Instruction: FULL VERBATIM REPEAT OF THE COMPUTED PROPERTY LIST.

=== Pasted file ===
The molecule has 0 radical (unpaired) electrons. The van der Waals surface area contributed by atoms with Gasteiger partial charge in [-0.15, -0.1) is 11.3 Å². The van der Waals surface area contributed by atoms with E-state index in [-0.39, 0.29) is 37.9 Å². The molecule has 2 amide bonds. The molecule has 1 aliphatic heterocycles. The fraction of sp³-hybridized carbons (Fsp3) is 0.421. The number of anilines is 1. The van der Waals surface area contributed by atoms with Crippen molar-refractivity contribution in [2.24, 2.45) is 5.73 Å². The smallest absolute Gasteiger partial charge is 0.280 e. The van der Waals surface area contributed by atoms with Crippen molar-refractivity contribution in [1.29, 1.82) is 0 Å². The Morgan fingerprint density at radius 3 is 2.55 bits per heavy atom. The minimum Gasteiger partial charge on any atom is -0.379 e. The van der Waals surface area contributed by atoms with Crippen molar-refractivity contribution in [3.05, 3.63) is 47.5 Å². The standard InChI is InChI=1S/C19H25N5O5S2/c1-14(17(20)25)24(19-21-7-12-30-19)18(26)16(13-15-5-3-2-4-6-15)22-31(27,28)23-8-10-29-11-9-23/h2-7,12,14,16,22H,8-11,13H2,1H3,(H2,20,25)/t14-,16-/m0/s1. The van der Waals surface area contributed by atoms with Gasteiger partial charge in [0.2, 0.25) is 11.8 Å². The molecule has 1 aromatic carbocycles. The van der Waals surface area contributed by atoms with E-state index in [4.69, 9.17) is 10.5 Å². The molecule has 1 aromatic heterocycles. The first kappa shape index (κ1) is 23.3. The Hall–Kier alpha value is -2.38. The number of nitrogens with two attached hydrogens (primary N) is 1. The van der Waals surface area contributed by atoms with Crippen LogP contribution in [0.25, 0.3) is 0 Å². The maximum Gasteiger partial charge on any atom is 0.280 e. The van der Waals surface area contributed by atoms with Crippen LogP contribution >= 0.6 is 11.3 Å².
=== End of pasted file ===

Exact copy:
The molecule has 0 radical (unpaired) electrons. The van der Waals surface area contributed by atoms with Gasteiger partial charge in [-0.15, -0.1) is 11.3 Å². The van der Waals surface area contributed by atoms with E-state index in [-0.39, 0.29) is 37.9 Å². The molecule has 2 amide bonds. The molecule has 1 aliphatic heterocycles. The fraction of sp³-hybridized carbons (Fsp3) is 0.421. The number of anilines is 1. The van der Waals surface area contributed by atoms with Crippen molar-refractivity contribution in [2.24, 2.45) is 5.73 Å². The smallest absolute Gasteiger partial charge is 0.280 e. The van der Waals surface area contributed by atoms with Crippen molar-refractivity contribution in [1.29, 1.82) is 0 Å². The Morgan fingerprint density at radius 3 is 2.55 bits per heavy atom. The minimum Gasteiger partial charge on any atom is -0.379 e. The van der Waals surface area contributed by atoms with Crippen molar-refractivity contribution in [3.05, 3.63) is 47.5 Å². The standard InChI is InChI=1S/C19H25N5O5S2/c1-14(17(20)25)24(19-21-7-12-30-19)18(26)16(13-15-5-3-2-4-6-15)22-31(27,28)23-8-10-29-11-9-23/h2-7,12,14,16,22H,8-11,13H2,1H3,(H2,20,25)/t14-,16-/m0/s1. The van der Waals surface area contributed by atoms with Gasteiger partial charge in [0.2, 0.25) is 11.8 Å². The molecule has 1 aromatic carbocycles. The van der Waals surface area contributed by atoms with E-state index in [4.69, 9.17) is 10.5 Å². The molecule has 1 aromatic heterocycles. The first kappa shape index (κ1) is 23.3. The Hall–Kier alpha value is -2.38. The number of nitrogens with two attached hydrogens (primary N) is 1. The van der Waals surface area contributed by atoms with Crippen LogP contribution in [0.25, 0.3) is 0 Å². The maximum Gasteiger partial charge on any atom is 0.280 e. The van der Waals surface area contributed by atoms with Crippen LogP contribution >= 0.6 is 11.3 Å².